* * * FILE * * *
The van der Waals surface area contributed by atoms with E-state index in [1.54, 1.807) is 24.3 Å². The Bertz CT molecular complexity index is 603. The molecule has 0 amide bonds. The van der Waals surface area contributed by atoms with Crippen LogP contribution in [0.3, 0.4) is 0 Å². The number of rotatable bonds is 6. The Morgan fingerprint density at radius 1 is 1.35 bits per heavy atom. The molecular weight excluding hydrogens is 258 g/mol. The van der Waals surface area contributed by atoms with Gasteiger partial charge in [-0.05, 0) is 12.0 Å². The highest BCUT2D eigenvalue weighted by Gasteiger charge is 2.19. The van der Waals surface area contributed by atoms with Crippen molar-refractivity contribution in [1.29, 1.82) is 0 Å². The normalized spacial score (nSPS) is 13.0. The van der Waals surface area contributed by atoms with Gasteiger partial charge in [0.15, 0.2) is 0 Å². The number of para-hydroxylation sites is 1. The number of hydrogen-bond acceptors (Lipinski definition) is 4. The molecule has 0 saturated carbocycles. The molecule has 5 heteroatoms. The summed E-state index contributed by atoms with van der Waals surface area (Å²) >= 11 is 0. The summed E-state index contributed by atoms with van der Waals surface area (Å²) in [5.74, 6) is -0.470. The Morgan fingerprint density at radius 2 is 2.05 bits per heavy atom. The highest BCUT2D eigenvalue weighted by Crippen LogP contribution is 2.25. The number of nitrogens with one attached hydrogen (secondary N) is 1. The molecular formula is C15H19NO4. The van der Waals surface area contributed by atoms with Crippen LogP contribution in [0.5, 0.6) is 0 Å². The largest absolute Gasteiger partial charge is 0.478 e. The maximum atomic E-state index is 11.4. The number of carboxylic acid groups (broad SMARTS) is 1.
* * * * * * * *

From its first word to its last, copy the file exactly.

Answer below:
The van der Waals surface area contributed by atoms with E-state index in [1.54, 1.807) is 24.3 Å². The Bertz CT molecular complexity index is 603. The molecule has 0 amide bonds. The van der Waals surface area contributed by atoms with Crippen LogP contribution in [0.3, 0.4) is 0 Å². The number of rotatable bonds is 6. The Morgan fingerprint density at radius 1 is 1.35 bits per heavy atom. The molecular weight excluding hydrogens is 258 g/mol. The van der Waals surface area contributed by atoms with Gasteiger partial charge in [-0.05, 0) is 12.0 Å². The highest BCUT2D eigenvalue weighted by Gasteiger charge is 2.19. The van der Waals surface area contributed by atoms with Crippen molar-refractivity contribution in [1.29, 1.82) is 0 Å². The normalized spacial score (nSPS) is 13.0. The van der Waals surface area contributed by atoms with Gasteiger partial charge in [0.15, 0.2) is 0 Å². The number of para-hydroxylation sites is 1. The number of hydrogen-bond acceptors (Lipinski definition) is 4. The molecule has 0 saturated carbocycles. The molecule has 5 heteroatoms. The summed E-state index contributed by atoms with van der Waals surface area (Å²) >= 11 is 0. The summed E-state index contributed by atoms with van der Waals surface area (Å²) in [5.74, 6) is -0.470. The Morgan fingerprint density at radius 2 is 2.05 bits per heavy atom. The highest BCUT2D eigenvalue weighted by Crippen LogP contribution is 2.25. The number of nitrogens with one attached hydrogen (secondary N) is 1. The molecular formula is C15H19NO4. The van der Waals surface area contributed by atoms with Crippen LogP contribution in [0.5, 0.6) is 0 Å². The largest absolute Gasteiger partial charge is 0.478 e. The maximum atomic E-state index is 11.4. The number of carboxylic acid groups (broad SMARTS) is 1.